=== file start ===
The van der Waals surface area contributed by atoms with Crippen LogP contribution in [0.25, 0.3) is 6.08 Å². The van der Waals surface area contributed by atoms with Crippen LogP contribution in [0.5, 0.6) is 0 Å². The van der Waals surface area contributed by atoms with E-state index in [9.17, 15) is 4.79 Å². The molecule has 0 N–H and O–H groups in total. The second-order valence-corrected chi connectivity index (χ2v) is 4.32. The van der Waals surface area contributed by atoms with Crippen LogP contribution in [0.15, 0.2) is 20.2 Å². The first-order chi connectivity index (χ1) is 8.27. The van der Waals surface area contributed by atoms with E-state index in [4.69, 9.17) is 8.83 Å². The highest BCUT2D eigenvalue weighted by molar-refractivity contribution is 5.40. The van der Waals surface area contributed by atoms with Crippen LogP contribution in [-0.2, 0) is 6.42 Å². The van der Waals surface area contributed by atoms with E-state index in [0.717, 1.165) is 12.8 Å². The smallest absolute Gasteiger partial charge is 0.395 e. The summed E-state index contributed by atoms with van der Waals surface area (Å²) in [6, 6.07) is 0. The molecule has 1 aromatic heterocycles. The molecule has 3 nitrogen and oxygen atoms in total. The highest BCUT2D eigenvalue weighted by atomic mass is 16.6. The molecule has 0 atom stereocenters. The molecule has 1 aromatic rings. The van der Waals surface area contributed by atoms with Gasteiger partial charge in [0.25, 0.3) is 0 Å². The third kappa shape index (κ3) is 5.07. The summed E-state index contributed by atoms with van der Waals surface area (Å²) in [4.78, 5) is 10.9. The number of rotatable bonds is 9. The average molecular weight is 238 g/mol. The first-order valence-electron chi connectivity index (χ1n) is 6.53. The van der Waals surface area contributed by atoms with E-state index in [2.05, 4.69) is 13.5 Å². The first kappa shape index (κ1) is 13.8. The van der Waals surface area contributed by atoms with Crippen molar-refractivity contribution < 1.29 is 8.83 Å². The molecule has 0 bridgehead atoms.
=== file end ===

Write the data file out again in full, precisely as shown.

The van der Waals surface area contributed by atoms with Crippen LogP contribution in [0.25, 0.3) is 6.08 Å². The van der Waals surface area contributed by atoms with Crippen LogP contribution in [0.5, 0.6) is 0 Å². The van der Waals surface area contributed by atoms with E-state index in [9.17, 15) is 4.79 Å². The molecule has 0 N–H and O–H groups in total. The second-order valence-corrected chi connectivity index (χ2v) is 4.32. The van der Waals surface area contributed by atoms with Crippen LogP contribution in [0.15, 0.2) is 20.2 Å². The first-order chi connectivity index (χ1) is 8.27. The van der Waals surface area contributed by atoms with E-state index in [4.69, 9.17) is 8.83 Å². The highest BCUT2D eigenvalue weighted by molar-refractivity contribution is 5.40. The van der Waals surface area contributed by atoms with Crippen LogP contribution in [-0.2, 0) is 6.42 Å². The van der Waals surface area contributed by atoms with E-state index in [0.717, 1.165) is 12.8 Å². The smallest absolute Gasteiger partial charge is 0.395 e. The summed E-state index contributed by atoms with van der Waals surface area (Å²) in [6, 6.07) is 0. The molecule has 1 aromatic heterocycles. The molecule has 3 nitrogen and oxygen atoms in total. The highest BCUT2D eigenvalue weighted by atomic mass is 16.6. The molecule has 0 atom stereocenters. The molecule has 1 aromatic rings. The van der Waals surface area contributed by atoms with Gasteiger partial charge in [0.25, 0.3) is 0 Å². The third kappa shape index (κ3) is 5.07. The summed E-state index contributed by atoms with van der Waals surface area (Å²) in [4.78, 5) is 10.9. The number of rotatable bonds is 9. The average molecular weight is 238 g/mol. The first-order valence-electron chi connectivity index (χ1n) is 6.53. The van der Waals surface area contributed by atoms with E-state index in [2.05, 4.69) is 13.5 Å². The first kappa shape index (κ1) is 13.8. The van der Waals surface area contributed by atoms with Crippen molar-refractivity contribution < 1.29 is 8.83 Å². The molecule has 0 bridgehead atoms.